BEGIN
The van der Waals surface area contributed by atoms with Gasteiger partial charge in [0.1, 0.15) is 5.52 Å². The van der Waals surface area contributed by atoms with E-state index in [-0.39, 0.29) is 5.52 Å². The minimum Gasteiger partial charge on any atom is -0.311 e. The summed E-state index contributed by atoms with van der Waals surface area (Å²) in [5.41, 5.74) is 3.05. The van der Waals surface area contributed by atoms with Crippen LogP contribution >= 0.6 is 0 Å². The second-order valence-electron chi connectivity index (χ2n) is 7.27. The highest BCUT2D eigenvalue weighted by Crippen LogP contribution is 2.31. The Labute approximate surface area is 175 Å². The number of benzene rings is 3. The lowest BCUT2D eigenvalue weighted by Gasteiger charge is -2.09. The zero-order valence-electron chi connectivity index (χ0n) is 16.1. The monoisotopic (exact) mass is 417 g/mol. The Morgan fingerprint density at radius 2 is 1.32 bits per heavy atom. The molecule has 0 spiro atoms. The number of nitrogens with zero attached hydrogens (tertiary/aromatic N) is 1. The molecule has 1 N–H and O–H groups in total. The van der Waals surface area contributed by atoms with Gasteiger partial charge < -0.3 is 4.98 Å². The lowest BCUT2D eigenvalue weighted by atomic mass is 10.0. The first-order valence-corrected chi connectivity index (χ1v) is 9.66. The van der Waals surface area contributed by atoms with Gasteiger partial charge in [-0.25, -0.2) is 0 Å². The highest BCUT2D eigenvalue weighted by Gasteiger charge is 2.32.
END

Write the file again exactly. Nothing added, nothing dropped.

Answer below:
The van der Waals surface area contributed by atoms with Gasteiger partial charge in [0.1, 0.15) is 5.52 Å². The van der Waals surface area contributed by atoms with E-state index in [-0.39, 0.29) is 5.52 Å². The minimum Gasteiger partial charge on any atom is -0.311 e. The summed E-state index contributed by atoms with van der Waals surface area (Å²) in [5.41, 5.74) is 3.05. The van der Waals surface area contributed by atoms with Crippen LogP contribution >= 0.6 is 0 Å². The second-order valence-electron chi connectivity index (χ2n) is 7.27. The highest BCUT2D eigenvalue weighted by Crippen LogP contribution is 2.31. The Labute approximate surface area is 175 Å². The number of benzene rings is 3. The lowest BCUT2D eigenvalue weighted by Gasteiger charge is -2.09. The zero-order valence-electron chi connectivity index (χ0n) is 16.1. The monoisotopic (exact) mass is 417 g/mol. The Morgan fingerprint density at radius 2 is 1.32 bits per heavy atom. The molecule has 0 spiro atoms. The number of nitrogens with zero attached hydrogens (tertiary/aromatic N) is 1. The molecule has 1 N–H and O–H groups in total. The van der Waals surface area contributed by atoms with Gasteiger partial charge < -0.3 is 4.98 Å². The lowest BCUT2D eigenvalue weighted by atomic mass is 10.0. The first-order valence-corrected chi connectivity index (χ1v) is 9.66. The van der Waals surface area contributed by atoms with Gasteiger partial charge in [-0.25, -0.2) is 0 Å². The highest BCUT2D eigenvalue weighted by Gasteiger charge is 2.32.